For many, the memory of it is still fresh. Less widely known is the savings and loan crisis of the 1980s and 1990s, a financial catastrophe that led to the collapse of over 1,000 S&L institutions. Yet Ben Miller, CEO of Fundrise, America’s largest direct-to-investor alternative asset manager, sees the S&L crisis as “the big bang of finance.”
The S&L crisis marked the point at which the modern banking landscape began to take its current shape, Miller said. And like the Big Bang, its ripple effects are still measurable today.
In a recent wide-ranging podcast interview, Miller delved into the S&L crisis, including the regulatory missteps made before and in response to the crisis, as well as the lessons it holds for today’s financial markets.
“I think there’s three epochs of finance in American history. There’s pre-[Great] Depression, there’s the Depression to the 1980s, and there’s the 1980s to now, and the S&L crisis is the turning point,” said Miller.
“It’s the origin. It birthed modern real estate, and I think it birthed modern banking.”
What Is a Savings and Loan?
To understand the S&L crisis, it’s key to understand its history as a centrepiece of American finance in the mid-20th century. On Fundrise’s “Onward” podcast, Miller and co-host Cardiff Garcia dove deep into the history of the concept.
They explained that S&Ls, also known as thrifts, were created as financial institutions primarily focused on taking deposits and providing home mortgages. Unlike banks, they were not diversified and did not offer other types of loans. They were mutual organizations, meaning they were owned by the depositors, not shareholders. This made them inherently conservative and focused on serving local communities.
Fans of actor Jimmy Stewart will recognize the concept of an S&L from his character’s Bailey Bros. Building & Loan in It’s a Wonderful Life.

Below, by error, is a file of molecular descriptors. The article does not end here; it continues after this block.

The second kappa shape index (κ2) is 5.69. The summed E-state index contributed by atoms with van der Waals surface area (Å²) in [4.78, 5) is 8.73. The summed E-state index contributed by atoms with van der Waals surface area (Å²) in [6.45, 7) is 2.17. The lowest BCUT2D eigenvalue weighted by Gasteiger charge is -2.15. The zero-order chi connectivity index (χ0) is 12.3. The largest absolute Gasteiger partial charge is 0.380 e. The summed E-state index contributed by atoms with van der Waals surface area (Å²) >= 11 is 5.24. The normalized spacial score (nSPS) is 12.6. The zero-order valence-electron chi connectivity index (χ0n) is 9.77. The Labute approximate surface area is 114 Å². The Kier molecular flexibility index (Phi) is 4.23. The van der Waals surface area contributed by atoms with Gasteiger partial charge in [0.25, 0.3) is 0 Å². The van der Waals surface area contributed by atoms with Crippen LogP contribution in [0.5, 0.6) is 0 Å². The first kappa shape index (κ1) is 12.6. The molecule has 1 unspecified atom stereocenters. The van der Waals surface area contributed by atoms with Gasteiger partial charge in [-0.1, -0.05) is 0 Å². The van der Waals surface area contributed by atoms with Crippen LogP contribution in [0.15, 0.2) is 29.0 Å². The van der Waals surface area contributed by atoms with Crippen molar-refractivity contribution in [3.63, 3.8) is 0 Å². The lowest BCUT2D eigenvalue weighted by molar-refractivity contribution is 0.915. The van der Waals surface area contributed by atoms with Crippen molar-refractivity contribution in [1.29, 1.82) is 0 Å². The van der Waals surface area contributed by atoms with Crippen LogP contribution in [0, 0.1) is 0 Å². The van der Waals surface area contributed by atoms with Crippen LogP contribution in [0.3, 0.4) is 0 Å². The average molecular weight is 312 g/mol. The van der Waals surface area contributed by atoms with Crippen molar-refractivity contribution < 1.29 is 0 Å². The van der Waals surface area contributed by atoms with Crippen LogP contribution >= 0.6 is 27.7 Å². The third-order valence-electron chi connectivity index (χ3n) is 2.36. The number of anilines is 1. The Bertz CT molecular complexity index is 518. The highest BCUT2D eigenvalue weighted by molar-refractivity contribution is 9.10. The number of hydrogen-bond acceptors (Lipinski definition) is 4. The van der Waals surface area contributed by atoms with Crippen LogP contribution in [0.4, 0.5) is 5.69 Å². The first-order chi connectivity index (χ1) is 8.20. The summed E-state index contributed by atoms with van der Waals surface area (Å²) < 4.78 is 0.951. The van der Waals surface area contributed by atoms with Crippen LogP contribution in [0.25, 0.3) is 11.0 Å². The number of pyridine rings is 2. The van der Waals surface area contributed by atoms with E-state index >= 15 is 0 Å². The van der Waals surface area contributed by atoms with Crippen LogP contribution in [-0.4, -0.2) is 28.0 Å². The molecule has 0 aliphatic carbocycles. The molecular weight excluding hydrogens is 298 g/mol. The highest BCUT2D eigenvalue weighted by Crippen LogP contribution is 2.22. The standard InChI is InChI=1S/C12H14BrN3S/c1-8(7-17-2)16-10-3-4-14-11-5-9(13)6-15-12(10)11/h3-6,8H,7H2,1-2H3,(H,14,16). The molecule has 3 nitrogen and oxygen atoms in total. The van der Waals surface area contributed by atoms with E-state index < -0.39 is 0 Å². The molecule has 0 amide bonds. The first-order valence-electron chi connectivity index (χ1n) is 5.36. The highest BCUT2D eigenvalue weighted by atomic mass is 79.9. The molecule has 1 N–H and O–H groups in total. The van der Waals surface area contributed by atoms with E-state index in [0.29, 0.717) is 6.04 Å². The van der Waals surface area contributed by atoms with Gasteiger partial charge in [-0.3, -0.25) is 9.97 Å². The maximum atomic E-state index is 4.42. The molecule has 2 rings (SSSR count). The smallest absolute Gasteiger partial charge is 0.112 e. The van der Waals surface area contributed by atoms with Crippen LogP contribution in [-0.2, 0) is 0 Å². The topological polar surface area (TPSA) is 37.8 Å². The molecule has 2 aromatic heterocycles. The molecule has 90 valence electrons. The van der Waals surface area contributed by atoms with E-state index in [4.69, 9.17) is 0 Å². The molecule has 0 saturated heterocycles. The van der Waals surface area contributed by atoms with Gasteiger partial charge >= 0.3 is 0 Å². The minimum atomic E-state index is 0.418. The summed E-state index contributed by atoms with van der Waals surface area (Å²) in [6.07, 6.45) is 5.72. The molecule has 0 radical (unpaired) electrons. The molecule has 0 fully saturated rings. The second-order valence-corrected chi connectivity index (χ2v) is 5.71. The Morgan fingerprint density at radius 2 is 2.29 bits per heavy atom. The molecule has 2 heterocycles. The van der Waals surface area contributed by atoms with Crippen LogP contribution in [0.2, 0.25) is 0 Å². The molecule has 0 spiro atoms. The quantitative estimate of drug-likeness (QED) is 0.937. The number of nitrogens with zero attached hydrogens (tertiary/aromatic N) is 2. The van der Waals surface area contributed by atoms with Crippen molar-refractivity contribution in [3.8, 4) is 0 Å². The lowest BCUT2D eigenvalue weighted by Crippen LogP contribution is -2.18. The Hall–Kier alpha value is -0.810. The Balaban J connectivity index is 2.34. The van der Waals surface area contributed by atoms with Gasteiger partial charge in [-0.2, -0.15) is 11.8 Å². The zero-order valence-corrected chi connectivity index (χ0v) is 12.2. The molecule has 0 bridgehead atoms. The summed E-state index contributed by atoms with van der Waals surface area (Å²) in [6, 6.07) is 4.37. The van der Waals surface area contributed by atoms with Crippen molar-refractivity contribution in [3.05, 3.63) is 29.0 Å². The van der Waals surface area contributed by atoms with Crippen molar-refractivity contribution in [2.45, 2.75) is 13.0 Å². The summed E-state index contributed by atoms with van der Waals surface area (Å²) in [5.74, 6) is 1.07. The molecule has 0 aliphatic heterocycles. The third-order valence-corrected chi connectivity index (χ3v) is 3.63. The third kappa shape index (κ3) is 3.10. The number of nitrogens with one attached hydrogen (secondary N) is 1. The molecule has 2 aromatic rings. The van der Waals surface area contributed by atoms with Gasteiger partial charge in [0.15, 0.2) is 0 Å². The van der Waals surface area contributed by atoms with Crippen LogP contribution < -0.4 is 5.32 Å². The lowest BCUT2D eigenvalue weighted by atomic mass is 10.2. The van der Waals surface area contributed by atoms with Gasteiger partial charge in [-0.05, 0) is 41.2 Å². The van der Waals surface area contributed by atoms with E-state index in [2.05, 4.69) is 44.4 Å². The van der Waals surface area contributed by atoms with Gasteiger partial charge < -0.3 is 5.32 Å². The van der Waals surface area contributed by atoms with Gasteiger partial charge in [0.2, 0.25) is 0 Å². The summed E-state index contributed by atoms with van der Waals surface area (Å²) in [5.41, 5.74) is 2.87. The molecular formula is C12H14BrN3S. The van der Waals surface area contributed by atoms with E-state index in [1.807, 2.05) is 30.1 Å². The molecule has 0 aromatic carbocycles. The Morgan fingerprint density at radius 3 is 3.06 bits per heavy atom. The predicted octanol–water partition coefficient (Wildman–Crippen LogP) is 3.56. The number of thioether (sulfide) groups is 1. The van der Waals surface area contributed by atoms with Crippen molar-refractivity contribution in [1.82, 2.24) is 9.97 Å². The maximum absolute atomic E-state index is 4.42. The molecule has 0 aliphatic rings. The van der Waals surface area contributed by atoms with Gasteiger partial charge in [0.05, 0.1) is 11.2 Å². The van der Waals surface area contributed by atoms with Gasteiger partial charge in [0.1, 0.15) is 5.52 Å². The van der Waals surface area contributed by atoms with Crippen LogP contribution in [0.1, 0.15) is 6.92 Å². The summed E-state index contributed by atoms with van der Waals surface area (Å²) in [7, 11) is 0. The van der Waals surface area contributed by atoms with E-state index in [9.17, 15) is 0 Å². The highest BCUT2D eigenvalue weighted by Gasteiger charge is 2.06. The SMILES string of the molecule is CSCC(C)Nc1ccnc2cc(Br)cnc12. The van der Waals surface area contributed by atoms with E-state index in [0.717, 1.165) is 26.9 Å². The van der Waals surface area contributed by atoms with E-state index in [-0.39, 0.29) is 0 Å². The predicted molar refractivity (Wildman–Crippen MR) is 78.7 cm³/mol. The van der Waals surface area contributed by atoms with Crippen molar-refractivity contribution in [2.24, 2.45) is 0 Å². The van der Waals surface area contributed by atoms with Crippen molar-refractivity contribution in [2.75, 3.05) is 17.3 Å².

“The important thing to note is that they were very simple,” said Garcia. “You put your money into this thing like a deposit. It was lent out to somebody to finance a home and then it would get paid back.”
While a simple idea, the S&L was a revolutionary step in finance in that it enabled average Americans to realize the goal of home ownership.
The Anatomy of a Crisis
However, S&Ls were ripe for crisis, particularly in an environment of rising interest rates and regulatory missteps.
Regulation Q, established by Congress in 1933 to prohibit banks from paying interest on checking accounts, was amended in 1966 to cap the interest rates that S&Ls could pay to their depositors. It still allowed a high enough rate to be a preferable option to traditional banks. This was designed to protect S&Ls and make them more attractive for savers.
Miller explained that S&Ls were able to give depositors a savings rate that was 50 basis points, or about 0.5%, higher than those given by banks. “So, essentially you’re going to put your money with the S&Ls because you’re going to get paid more to do that,” he said.